FADZ Promoting basic and advanced vocational training in AM at FADZ
Entreprenuers, Bavarian politicians and representatives of the Coburg University got together recently in Lichtenfels.
Some 170 guests of the new FADZ Research and Application Centre for Digital Future Technologies (Forschungs- und Anwendungszentrum für digitale Zukunftstechnologien) met to discuss education and opportunities of digital transformation. At the event, end September 2019 in Lichtenfels, the FADZ reiterated the importance of basic and advanced vocational training for digital industrial strategies. The initiative includes the introduction of a new master's programme, ‘Additive Manufacturing and Lightweight Engineering’ at the Coburg University of Applied Sciences and Arts, Lichtenfels, and the acknowledgment that digital strategies in the industry and trade must be promoted for securing competitiveness.
Following the principle ‘think global, act local’, the FADZ positions itself as a bridge provider and the ambassador of new digital strategies in the Industry 4.0 era. The challenges, in which digital transformation affects companies, big and small, and their employees, are subjected to constant change. As such, young people must know that they have to adapt to this change when choosing a career or vocational training. This is why basic and advanced vocational training in digital technologies is an important element to ensure a good future. Here, the FADZ pursues a holistic approach in digital revolution, which encompasses academic education and research. It also approaches students and citizens, and offers assistance to small/medium-sized companies and crafts on their journey towards digital transformation to make them fit in tackling future tasks. In doing so, the FADZ receives support from regional politics, the Bavarian State and the German federal government, building a bridge between the Coburg University and regional businesses with practical application support and consulting services.
The FADZ initiative, which was launched in 2015, is just about entering its implementation phase with the ambitious aims of boosting know-how and training in digital technologies for the economy and trade. To this end, the old Kirschbaummühle hydroelectric power plant in Lichtenfels will be renovated and reconstructed, which will then be the Research and Application Centre for Digital Technologies. Architectural design plans from the Coburg University have been submitted, which include space for the master's programme ‘Additive Manufacturing and Lightweight Engineering’ in Lichtenfels, starting with initially 120 students as well as making room for an application platform for industrial and craft businesses from the region. The FADZ will invest 8.4 million euros in the building, teaching facilities and laboratories, with a planned floor space of 2,300 m². An annual operation cost for the FADZ is estimated at about one million euros. The commissioning of the FADZ in Lichtenfels is scheduled for early 2023.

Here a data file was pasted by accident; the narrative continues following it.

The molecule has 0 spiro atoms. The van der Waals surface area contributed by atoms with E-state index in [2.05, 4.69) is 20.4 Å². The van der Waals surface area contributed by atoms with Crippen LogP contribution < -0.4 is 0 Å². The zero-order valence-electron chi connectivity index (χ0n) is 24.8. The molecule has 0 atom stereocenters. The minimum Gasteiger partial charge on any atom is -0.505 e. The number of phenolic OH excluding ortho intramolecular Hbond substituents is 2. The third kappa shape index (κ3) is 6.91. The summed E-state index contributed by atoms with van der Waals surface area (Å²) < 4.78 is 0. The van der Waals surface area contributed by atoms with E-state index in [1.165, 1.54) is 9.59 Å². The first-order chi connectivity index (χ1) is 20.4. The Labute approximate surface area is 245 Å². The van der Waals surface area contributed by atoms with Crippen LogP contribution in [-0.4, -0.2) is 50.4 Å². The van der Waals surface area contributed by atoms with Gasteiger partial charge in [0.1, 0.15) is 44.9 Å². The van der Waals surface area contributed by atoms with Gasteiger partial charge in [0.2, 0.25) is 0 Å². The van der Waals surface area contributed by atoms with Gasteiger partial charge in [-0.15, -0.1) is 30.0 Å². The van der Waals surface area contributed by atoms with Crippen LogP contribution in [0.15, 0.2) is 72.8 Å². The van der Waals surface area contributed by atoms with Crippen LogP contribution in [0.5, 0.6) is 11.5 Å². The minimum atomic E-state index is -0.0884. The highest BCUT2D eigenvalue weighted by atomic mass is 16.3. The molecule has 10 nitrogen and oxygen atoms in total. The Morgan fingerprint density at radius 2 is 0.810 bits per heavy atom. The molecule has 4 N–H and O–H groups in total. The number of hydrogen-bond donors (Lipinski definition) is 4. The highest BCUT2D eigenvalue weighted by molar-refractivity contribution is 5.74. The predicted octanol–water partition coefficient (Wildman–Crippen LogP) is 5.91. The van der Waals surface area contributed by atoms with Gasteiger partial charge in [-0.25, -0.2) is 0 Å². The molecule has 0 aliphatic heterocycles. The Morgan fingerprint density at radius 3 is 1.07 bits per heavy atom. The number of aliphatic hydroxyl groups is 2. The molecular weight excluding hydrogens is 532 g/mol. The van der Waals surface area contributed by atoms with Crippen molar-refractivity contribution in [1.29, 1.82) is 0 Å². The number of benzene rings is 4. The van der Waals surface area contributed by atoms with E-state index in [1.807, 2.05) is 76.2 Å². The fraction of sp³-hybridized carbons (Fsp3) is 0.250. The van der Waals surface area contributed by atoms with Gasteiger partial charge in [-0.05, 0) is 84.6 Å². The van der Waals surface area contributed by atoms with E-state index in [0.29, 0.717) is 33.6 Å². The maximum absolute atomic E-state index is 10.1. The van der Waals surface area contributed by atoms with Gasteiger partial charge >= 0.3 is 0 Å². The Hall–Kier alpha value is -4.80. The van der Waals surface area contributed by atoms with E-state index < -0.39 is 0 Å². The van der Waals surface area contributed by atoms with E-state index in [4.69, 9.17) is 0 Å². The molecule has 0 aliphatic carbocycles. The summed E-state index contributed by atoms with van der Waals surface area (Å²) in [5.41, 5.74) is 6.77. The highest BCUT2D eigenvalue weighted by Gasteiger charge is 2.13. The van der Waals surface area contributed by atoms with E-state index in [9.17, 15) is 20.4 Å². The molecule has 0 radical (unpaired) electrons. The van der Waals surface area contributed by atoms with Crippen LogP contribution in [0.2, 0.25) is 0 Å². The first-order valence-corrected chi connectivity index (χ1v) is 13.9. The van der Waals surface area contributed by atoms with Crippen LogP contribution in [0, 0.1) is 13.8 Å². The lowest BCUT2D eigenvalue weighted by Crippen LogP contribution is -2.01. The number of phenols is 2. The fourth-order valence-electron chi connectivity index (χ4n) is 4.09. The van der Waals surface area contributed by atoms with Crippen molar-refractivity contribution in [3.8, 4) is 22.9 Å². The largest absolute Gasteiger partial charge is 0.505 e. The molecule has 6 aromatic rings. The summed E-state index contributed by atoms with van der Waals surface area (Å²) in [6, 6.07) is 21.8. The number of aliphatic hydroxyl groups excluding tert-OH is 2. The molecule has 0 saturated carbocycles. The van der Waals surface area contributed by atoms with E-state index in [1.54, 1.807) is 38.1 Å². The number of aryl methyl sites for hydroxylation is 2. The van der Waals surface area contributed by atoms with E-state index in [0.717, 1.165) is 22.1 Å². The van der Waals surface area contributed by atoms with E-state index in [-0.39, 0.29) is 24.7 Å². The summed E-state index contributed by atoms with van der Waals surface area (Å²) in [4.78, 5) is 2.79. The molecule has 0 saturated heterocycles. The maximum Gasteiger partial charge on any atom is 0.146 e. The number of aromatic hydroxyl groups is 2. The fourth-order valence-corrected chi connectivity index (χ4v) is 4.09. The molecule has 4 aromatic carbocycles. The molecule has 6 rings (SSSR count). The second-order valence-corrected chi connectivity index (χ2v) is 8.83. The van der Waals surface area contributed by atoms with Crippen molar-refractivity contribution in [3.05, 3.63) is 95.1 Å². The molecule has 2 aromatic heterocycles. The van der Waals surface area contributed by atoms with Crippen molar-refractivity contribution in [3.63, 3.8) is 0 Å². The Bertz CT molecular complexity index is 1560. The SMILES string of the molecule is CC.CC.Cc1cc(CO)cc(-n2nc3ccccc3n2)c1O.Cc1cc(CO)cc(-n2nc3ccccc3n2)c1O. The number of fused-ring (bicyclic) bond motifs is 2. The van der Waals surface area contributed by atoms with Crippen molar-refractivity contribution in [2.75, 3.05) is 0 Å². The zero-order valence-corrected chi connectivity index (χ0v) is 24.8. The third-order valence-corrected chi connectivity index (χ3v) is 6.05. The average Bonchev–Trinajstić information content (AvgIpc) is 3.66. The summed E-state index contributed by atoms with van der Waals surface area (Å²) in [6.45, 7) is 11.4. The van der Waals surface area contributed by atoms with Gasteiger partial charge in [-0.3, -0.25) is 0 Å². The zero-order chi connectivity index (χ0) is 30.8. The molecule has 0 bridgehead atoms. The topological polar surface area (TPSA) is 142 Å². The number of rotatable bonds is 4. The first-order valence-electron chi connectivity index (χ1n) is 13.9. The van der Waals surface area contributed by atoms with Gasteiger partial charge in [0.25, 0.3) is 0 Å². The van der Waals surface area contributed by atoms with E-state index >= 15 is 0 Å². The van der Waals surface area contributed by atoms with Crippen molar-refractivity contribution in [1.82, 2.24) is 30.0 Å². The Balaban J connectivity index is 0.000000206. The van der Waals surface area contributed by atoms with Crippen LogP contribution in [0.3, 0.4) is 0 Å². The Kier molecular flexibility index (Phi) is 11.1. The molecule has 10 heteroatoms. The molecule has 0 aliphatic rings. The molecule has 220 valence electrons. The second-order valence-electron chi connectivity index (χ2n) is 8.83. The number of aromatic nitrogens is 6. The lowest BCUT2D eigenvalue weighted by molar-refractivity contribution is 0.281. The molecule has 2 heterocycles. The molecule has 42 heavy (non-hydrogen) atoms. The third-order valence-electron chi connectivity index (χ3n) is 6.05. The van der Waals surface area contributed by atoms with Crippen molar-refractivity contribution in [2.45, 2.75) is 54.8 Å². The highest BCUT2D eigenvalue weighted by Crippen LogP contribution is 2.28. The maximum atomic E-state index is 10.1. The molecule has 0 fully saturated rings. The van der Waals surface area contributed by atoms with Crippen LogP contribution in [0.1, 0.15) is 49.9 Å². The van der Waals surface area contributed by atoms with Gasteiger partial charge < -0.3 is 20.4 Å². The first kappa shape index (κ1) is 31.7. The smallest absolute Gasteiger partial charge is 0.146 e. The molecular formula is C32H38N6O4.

Digital knowledge as a nucleus
Process optimisation, automation and Industry 4.0 are being designed by enterprises at full speed. There is no way around it when it comes to safeguarding future added value and employment. Digital machines, processes and materials are available for new beginnings. "The next step of the digital transformation is the human being. Education and further training now need to be strengthened. We need to ensure broad-scale implementation by means of knowledge transfer for new ideas," says Frank Carsten Herzog, founder and managing partner, Concept Laser. Thanks to the laser-melting process for metals, Herzog created excellent conditions for the ‘Generation 3D’ at the Lichtenfels site. Sharing these competences of the company and the Coburg University with the general public is the mission that the FADZ is now going to face.
The new master's programme is just the first step. The realm is far more comprehensive: AI (artificial intelligence), big data, bionics, topology optimisation and lightweight engineering are being established across disciplines in all industrial sectors, from automotive and medical engineering through to aerospace and architecture. "With the help of a training campaign, today's 3D tools can dramatically re-shape our concept of processes and products. Basic and advanced vocational training is fundamental to the design of the digital future," Herzog adds.